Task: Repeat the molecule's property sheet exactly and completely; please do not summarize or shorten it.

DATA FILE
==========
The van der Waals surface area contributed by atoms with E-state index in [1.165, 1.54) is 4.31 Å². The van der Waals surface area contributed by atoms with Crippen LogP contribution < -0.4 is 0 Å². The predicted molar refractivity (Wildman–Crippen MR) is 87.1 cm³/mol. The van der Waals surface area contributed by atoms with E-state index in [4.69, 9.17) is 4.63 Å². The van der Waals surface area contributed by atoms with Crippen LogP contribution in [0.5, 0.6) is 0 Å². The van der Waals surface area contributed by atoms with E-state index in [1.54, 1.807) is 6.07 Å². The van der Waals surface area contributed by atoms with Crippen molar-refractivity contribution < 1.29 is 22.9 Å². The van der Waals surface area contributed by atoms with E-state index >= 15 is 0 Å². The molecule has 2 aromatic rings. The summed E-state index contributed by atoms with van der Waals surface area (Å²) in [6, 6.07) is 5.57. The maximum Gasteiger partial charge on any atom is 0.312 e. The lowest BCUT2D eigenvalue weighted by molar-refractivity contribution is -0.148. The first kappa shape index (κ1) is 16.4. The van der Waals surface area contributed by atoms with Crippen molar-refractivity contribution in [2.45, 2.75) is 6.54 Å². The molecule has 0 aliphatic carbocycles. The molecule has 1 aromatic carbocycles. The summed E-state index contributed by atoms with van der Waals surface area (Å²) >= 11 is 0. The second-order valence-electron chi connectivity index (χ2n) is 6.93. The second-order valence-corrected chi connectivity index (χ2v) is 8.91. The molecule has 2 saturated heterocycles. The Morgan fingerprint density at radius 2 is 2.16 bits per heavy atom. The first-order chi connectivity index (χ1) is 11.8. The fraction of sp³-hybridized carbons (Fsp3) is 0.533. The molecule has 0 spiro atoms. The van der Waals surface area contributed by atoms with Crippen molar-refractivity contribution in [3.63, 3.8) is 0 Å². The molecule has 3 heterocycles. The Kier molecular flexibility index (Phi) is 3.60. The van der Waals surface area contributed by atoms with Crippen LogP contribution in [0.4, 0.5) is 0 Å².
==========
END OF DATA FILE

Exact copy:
The van der Waals surface area contributed by atoms with E-state index in [1.165, 1.54) is 4.31 Å². The van der Waals surface area contributed by atoms with Crippen LogP contribution < -0.4 is 0 Å². The predicted molar refractivity (Wildman–Crippen MR) is 87.1 cm³/mol. The van der Waals surface area contributed by atoms with E-state index in [4.69, 9.17) is 4.63 Å². The van der Waals surface area contributed by atoms with Crippen LogP contribution in [0.5, 0.6) is 0 Å². The van der Waals surface area contributed by atoms with E-state index in [1.54, 1.807) is 6.07 Å². The van der Waals surface area contributed by atoms with Crippen molar-refractivity contribution < 1.29 is 22.9 Å². The van der Waals surface area contributed by atoms with E-state index >= 15 is 0 Å². The molecule has 2 aromatic rings. The summed E-state index contributed by atoms with van der Waals surface area (Å²) in [6, 6.07) is 5.57. The maximum Gasteiger partial charge on any atom is 0.312 e. The lowest BCUT2D eigenvalue weighted by molar-refractivity contribution is -0.148. The first kappa shape index (κ1) is 16.4. The van der Waals surface area contributed by atoms with Crippen molar-refractivity contribution in [2.45, 2.75) is 6.54 Å². The molecule has 0 aliphatic carbocycles. The molecule has 1 aromatic carbocycles. The summed E-state index contributed by atoms with van der Waals surface area (Å²) >= 11 is 0. The second-order valence-electron chi connectivity index (χ2n) is 6.93. The second-order valence-corrected chi connectivity index (χ2v) is 8.91. The molecule has 2 saturated heterocycles. The Morgan fingerprint density at radius 2 is 2.16 bits per heavy atom. The first-order chi connectivity index (χ1) is 11.8. The fraction of sp³-hybridized carbons (Fsp3) is 0.533. The molecule has 0 spiro atoms. The van der Waals surface area contributed by atoms with Crippen molar-refractivity contribution in [3.63, 3.8) is 0 Å². The molecule has 3 heterocycles. The Kier molecular flexibility index (Phi) is 3.60. The van der Waals surface area contributed by atoms with Crippen LogP contribution in [0.4, 0.5) is 0 Å².